Instilling Hope for an Eternity This work is considered exceptional by our editorial staff.

June 1, 2013
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As we lined up to enter the 9/11 memorial, I clutched my camera tightly and shuffled across the gravel, the light hearted conversations around me lowering to a serene quiet. Walking in a jumbled mass, all four classes trekked through an outdoor passageway at different paces, but when the gravel ended and large tiles of natural rock began, we stopped and collected ourselves. Young, green trees filled the wide, picturesque expanse, lined in rows beside rectangles of grass plots.
The beauty of it all was enchanting and we stood there for a moment, taking it all in. Then, as if we were one entity and our wills combined, we moved ahead as a united group. A few steps forward, we found ourselves standing before a massive pool of black rock with water cascading from the sides in a low whisper. In the middle was another pool, the water flowing calmly and slowly over and in.
Standing there, everything was peaceful and quiet, the sound of moving water enveloping and soothing us. Yet, through this bubble came the crashing reality. Before us sat the South Pool, the exact location of the base of the South Tower before September 11th, 2001, and each name found on the metal slab that surrounded the perimeter of the pool was that of someone who had left us that tragic day. Gingerly, I slid my fingers over the many grooves etched into the cool metal, and as I did, I felt suspended in that moment.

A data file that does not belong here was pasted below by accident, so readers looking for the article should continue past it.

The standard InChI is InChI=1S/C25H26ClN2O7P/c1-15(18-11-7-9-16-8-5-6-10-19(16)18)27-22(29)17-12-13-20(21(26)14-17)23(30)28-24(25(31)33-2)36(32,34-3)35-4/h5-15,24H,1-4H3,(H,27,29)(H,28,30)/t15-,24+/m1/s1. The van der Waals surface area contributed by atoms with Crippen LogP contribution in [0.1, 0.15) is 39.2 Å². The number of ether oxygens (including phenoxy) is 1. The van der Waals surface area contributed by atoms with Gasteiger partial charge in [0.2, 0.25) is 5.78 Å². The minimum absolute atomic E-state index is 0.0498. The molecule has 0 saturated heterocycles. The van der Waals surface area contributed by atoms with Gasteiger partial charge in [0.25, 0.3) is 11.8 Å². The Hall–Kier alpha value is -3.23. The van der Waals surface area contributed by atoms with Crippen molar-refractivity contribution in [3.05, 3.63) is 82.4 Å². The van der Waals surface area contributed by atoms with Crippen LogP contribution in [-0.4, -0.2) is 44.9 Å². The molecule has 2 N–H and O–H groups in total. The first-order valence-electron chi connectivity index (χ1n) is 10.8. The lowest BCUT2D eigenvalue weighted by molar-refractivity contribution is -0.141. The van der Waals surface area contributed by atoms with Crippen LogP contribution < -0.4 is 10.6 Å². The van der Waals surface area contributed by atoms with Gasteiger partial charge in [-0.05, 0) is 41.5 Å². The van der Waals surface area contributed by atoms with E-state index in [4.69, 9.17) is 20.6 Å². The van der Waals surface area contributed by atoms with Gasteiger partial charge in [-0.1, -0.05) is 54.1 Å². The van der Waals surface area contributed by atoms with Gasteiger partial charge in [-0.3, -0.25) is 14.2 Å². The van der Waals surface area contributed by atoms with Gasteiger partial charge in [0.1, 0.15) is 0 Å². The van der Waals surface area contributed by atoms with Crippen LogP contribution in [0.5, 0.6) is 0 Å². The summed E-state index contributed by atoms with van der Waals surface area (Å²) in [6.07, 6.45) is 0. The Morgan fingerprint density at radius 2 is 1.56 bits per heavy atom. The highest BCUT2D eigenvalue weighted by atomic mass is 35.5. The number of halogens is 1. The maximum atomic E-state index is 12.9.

Right then, I realized the damage that had been inflicted upon the city. Being only two years old when it had actually occurred, I had no memory of the Twin Towers or that fateful day, but I ultimately grew up knowing about it. It had horrified me as a child, but until that moment- my hand firmly pressed against the metal and my eyes closed- I had never fully apprehended the circumstances. Name after name, I found myself thinking about the people who had left us that day only twelve years ago. It filled me with grief and anguish to know that these innocent, hardworking people were forever gone. But above all, these thoughts made me grateful.
I was grateful for the memorial, the idea that we’d never let these men, women, fathers, mothers, friends, and colleagues fade from our hearts, and it gave me hope. It made me think and believe that so long as these memories burned within us, this memorial, in all its magnificence, would continue to remind us of the people that we so dearly miss, and instill hope in our hearts for a better future.

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